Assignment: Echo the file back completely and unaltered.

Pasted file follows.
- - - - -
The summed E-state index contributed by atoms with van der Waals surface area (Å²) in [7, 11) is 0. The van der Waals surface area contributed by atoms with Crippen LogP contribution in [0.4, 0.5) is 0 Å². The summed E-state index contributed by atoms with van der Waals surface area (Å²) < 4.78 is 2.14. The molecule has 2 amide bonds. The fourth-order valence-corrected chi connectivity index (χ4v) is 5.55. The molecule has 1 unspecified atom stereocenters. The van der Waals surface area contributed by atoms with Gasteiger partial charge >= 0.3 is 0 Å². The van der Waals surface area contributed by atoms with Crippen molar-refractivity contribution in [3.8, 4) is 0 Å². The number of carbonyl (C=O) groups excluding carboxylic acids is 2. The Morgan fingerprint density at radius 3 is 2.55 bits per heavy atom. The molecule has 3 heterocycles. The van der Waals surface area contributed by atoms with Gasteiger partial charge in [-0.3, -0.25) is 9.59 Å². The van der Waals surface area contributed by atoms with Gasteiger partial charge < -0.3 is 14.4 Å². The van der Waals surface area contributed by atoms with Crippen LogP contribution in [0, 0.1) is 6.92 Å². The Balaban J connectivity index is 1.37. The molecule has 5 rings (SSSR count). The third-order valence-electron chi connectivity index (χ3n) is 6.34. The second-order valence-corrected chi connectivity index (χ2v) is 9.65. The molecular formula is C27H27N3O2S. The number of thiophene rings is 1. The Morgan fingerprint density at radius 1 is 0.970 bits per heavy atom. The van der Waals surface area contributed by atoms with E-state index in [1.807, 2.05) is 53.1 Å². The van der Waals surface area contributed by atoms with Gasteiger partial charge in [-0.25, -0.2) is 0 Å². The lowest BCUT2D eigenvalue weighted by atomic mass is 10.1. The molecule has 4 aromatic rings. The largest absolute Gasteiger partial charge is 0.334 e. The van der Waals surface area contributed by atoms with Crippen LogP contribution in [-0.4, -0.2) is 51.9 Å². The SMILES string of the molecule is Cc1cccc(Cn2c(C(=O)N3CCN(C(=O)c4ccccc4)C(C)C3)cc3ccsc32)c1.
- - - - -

The summed E-state index contributed by atoms with van der Waals surface area (Å²) in [7, 11) is 0. The van der Waals surface area contributed by atoms with Crippen LogP contribution in [0.4, 0.5) is 0 Å². The summed E-state index contributed by atoms with van der Waals surface area (Å²) < 4.78 is 2.14. The molecule has 2 amide bonds. The fourth-order valence-corrected chi connectivity index (χ4v) is 5.55. The molecule has 1 unspecified atom stereocenters. The van der Waals surface area contributed by atoms with Gasteiger partial charge >= 0.3 is 0 Å². The van der Waals surface area contributed by atoms with Crippen molar-refractivity contribution in [3.8, 4) is 0 Å². The number of carbonyl (C=O) groups excluding carboxylic acids is 2. The Morgan fingerprint density at radius 3 is 2.55 bits per heavy atom. The molecule has 3 heterocycles. The van der Waals surface area contributed by atoms with Gasteiger partial charge in [-0.3, -0.25) is 9.59 Å². The van der Waals surface area contributed by atoms with Gasteiger partial charge < -0.3 is 14.4 Å². The van der Waals surface area contributed by atoms with Crippen LogP contribution in [0, 0.1) is 6.92 Å². The Balaban J connectivity index is 1.37. The molecule has 5 rings (SSSR count). The third-order valence-electron chi connectivity index (χ3n) is 6.34. The second-order valence-corrected chi connectivity index (χ2v) is 9.65. The molecular formula is C27H27N3O2S. The number of thiophene rings is 1. The Morgan fingerprint density at radius 1 is 0.970 bits per heavy atom. The van der Waals surface area contributed by atoms with E-state index in [1.807, 2.05) is 53.1 Å². The van der Waals surface area contributed by atoms with Gasteiger partial charge in [-0.25, -0.2) is 0 Å². The lowest BCUT2D eigenvalue weighted by atomic mass is 10.1. The molecule has 4 aromatic rings. The largest absolute Gasteiger partial charge is 0.334 e. The van der Waals surface area contributed by atoms with Crippen LogP contribution in [-0.4, -0.2) is 51.9 Å². The SMILES string of the molecule is Cc1cccc(Cn2c(C(=O)N3CCN(C(=O)c4ccccc4)C(C)C3)cc3ccsc32)c1.